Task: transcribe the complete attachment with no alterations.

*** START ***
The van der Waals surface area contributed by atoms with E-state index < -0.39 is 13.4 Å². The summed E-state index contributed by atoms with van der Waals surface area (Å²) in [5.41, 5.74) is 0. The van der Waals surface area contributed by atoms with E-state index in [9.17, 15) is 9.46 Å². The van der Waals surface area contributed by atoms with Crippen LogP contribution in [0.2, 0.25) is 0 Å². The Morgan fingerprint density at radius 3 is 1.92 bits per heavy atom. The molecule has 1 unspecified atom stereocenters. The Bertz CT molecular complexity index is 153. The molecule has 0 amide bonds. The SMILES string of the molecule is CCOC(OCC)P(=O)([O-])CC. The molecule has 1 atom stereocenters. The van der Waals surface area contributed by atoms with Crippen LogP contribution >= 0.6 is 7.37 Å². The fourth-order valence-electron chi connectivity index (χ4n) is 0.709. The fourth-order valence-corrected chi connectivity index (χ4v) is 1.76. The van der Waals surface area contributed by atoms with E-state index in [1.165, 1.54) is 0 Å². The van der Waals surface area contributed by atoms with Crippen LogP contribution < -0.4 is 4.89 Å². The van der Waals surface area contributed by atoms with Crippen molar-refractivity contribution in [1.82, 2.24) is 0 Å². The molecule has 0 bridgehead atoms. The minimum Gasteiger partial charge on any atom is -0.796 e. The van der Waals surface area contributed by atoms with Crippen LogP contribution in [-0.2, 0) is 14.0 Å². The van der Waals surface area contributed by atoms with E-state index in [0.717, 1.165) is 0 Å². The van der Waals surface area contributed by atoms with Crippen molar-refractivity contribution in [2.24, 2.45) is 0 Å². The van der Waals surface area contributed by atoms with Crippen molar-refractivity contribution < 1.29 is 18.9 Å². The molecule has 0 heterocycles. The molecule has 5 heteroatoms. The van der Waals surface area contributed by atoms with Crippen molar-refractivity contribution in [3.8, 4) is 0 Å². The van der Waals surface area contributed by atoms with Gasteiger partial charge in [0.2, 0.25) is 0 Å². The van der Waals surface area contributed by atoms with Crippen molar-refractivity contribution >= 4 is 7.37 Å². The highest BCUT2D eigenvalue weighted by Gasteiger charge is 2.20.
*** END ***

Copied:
The van der Waals surface area contributed by atoms with E-state index < -0.39 is 13.4 Å². The summed E-state index contributed by atoms with van der Waals surface area (Å²) in [5.41, 5.74) is 0. The van der Waals surface area contributed by atoms with E-state index in [9.17, 15) is 9.46 Å². The van der Waals surface area contributed by atoms with Crippen LogP contribution in [0.2, 0.25) is 0 Å². The Morgan fingerprint density at radius 3 is 1.92 bits per heavy atom. The molecule has 1 unspecified atom stereocenters. The Bertz CT molecular complexity index is 153. The molecule has 0 amide bonds. The SMILES string of the molecule is CCOC(OCC)P(=O)([O-])CC. The molecule has 1 atom stereocenters. The van der Waals surface area contributed by atoms with Crippen LogP contribution >= 0.6 is 7.37 Å². The fourth-order valence-electron chi connectivity index (χ4n) is 0.709. The fourth-order valence-corrected chi connectivity index (χ4v) is 1.76. The van der Waals surface area contributed by atoms with E-state index in [1.165, 1.54) is 0 Å². The van der Waals surface area contributed by atoms with Crippen LogP contribution < -0.4 is 4.89 Å². The van der Waals surface area contributed by atoms with Crippen molar-refractivity contribution in [1.82, 2.24) is 0 Å². The molecule has 0 bridgehead atoms. The minimum Gasteiger partial charge on any atom is -0.796 e. The van der Waals surface area contributed by atoms with Crippen LogP contribution in [-0.2, 0) is 14.0 Å². The van der Waals surface area contributed by atoms with E-state index in [0.717, 1.165) is 0 Å². The van der Waals surface area contributed by atoms with Crippen molar-refractivity contribution in [2.24, 2.45) is 0 Å². The van der Waals surface area contributed by atoms with Crippen molar-refractivity contribution < 1.29 is 18.9 Å². The molecule has 0 heterocycles. The molecule has 5 heteroatoms. The van der Waals surface area contributed by atoms with Crippen molar-refractivity contribution in [3.8, 4) is 0 Å². The van der Waals surface area contributed by atoms with Gasteiger partial charge in [0.2, 0.25) is 0 Å². The van der Waals surface area contributed by atoms with Crippen molar-refractivity contribution >= 4 is 7.37 Å². The highest BCUT2D eigenvalue weighted by Gasteiger charge is 2.20.